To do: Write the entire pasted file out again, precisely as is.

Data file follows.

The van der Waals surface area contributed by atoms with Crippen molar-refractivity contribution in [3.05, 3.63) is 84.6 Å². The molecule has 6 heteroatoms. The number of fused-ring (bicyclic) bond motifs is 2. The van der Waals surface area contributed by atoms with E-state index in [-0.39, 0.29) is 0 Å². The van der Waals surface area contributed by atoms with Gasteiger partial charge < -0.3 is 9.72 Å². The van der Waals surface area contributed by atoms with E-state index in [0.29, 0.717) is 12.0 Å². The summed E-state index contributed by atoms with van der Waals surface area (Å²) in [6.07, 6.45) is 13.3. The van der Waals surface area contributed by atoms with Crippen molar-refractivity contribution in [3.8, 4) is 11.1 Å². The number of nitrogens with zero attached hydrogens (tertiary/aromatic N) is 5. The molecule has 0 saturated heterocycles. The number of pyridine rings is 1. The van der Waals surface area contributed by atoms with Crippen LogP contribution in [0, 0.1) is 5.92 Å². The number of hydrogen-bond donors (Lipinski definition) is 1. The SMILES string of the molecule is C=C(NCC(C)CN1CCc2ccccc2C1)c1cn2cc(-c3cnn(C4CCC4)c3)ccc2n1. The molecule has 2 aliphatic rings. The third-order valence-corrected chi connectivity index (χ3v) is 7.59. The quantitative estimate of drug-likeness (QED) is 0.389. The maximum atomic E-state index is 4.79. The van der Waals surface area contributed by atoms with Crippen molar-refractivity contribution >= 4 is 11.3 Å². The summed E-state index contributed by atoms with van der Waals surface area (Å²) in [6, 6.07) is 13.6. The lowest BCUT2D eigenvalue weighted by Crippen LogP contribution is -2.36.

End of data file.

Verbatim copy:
The van der Waals surface area contributed by atoms with Crippen molar-refractivity contribution in [3.05, 3.63) is 84.6 Å². The molecule has 6 heteroatoms. The number of fused-ring (bicyclic) bond motifs is 2. The van der Waals surface area contributed by atoms with E-state index in [-0.39, 0.29) is 0 Å². The van der Waals surface area contributed by atoms with Gasteiger partial charge < -0.3 is 9.72 Å². The van der Waals surface area contributed by atoms with E-state index in [0.29, 0.717) is 12.0 Å². The summed E-state index contributed by atoms with van der Waals surface area (Å²) in [6.07, 6.45) is 13.3. The van der Waals surface area contributed by atoms with Crippen molar-refractivity contribution in [3.8, 4) is 11.1 Å². The number of nitrogens with zero attached hydrogens (tertiary/aromatic N) is 5. The molecule has 0 saturated heterocycles. The number of pyridine rings is 1. The van der Waals surface area contributed by atoms with Crippen LogP contribution in [0, 0.1) is 5.92 Å². The number of hydrogen-bond donors (Lipinski definition) is 1. The SMILES string of the molecule is C=C(NCC(C)CN1CCc2ccccc2C1)c1cn2cc(-c3cnn(C4CCC4)c3)ccc2n1. The molecule has 2 aliphatic rings. The third-order valence-corrected chi connectivity index (χ3v) is 7.59. The quantitative estimate of drug-likeness (QED) is 0.389. The maximum atomic E-state index is 4.79. The van der Waals surface area contributed by atoms with Crippen molar-refractivity contribution >= 4 is 11.3 Å². The summed E-state index contributed by atoms with van der Waals surface area (Å²) in [6, 6.07) is 13.6. The lowest BCUT2D eigenvalue weighted by Crippen LogP contribution is -2.36.